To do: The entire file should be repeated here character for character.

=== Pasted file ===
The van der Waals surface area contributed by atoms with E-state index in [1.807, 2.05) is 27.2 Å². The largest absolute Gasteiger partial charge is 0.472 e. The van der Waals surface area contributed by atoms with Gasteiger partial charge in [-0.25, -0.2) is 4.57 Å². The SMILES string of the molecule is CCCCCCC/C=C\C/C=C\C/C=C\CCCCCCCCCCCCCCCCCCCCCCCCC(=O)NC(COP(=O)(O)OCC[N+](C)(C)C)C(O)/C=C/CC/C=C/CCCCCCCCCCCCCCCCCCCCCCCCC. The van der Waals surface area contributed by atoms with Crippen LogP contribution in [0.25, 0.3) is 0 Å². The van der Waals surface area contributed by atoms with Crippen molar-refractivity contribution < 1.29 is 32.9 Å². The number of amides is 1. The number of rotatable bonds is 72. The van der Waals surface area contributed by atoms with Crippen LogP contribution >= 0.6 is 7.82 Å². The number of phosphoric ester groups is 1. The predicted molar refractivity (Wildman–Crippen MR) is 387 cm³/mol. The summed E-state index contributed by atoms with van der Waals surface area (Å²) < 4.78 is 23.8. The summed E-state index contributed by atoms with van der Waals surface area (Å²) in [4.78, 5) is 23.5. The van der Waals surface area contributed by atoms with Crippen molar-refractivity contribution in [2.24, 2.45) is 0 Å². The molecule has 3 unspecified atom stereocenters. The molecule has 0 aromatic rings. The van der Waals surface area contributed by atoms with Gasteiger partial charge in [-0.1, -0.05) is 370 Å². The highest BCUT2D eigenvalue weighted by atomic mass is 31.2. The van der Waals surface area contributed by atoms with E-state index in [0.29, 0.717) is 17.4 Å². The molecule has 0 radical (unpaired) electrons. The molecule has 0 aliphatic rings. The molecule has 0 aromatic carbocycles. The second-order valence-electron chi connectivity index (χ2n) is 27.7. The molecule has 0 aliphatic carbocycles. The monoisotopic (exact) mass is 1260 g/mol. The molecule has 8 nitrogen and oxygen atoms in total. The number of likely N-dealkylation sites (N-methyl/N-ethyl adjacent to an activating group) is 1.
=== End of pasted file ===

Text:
The van der Waals surface area contributed by atoms with E-state index in [1.807, 2.05) is 27.2 Å². The largest absolute Gasteiger partial charge is 0.472 e. The van der Waals surface area contributed by atoms with Gasteiger partial charge in [-0.25, -0.2) is 4.57 Å². The SMILES string of the molecule is CCCCCCC/C=C\C/C=C\C/C=C\CCCCCCCCCCCCCCCCCCCCCCCCC(=O)NC(COP(=O)(O)OCC[N+](C)(C)C)C(O)/C=C/CC/C=C/CCCCCCCCCCCCCCCCCCCCCCCCC. The van der Waals surface area contributed by atoms with Crippen LogP contribution in [0.25, 0.3) is 0 Å². The van der Waals surface area contributed by atoms with Crippen molar-refractivity contribution < 1.29 is 32.9 Å². The number of amides is 1. The number of rotatable bonds is 72. The van der Waals surface area contributed by atoms with Crippen LogP contribution >= 0.6 is 7.82 Å². The number of phosphoric ester groups is 1. The predicted molar refractivity (Wildman–Crippen MR) is 387 cm³/mol. The summed E-state index contributed by atoms with van der Waals surface area (Å²) < 4.78 is 23.8. The summed E-state index contributed by atoms with van der Waals surface area (Å²) in [4.78, 5) is 23.5. The van der Waals surface area contributed by atoms with Crippen molar-refractivity contribution in [2.24, 2.45) is 0 Å². The molecule has 3 unspecified atom stereocenters. The molecule has 0 aromatic rings. The van der Waals surface area contributed by atoms with Gasteiger partial charge in [-0.1, -0.05) is 370 Å². The highest BCUT2D eigenvalue weighted by atomic mass is 31.2. The van der Waals surface area contributed by atoms with E-state index in [0.29, 0.717) is 17.4 Å². The molecule has 0 radical (unpaired) electrons. The molecule has 0 aliphatic rings. The molecule has 0 aromatic carbocycles. The second-order valence-electron chi connectivity index (χ2n) is 27.7. The molecule has 0 aliphatic carbocycles. The monoisotopic (exact) mass is 1260 g/mol. The molecule has 8 nitrogen and oxygen atoms in total. The number of likely N-dealkylation sites (N-methyl/N-ethyl adjacent to an activating group) is 1.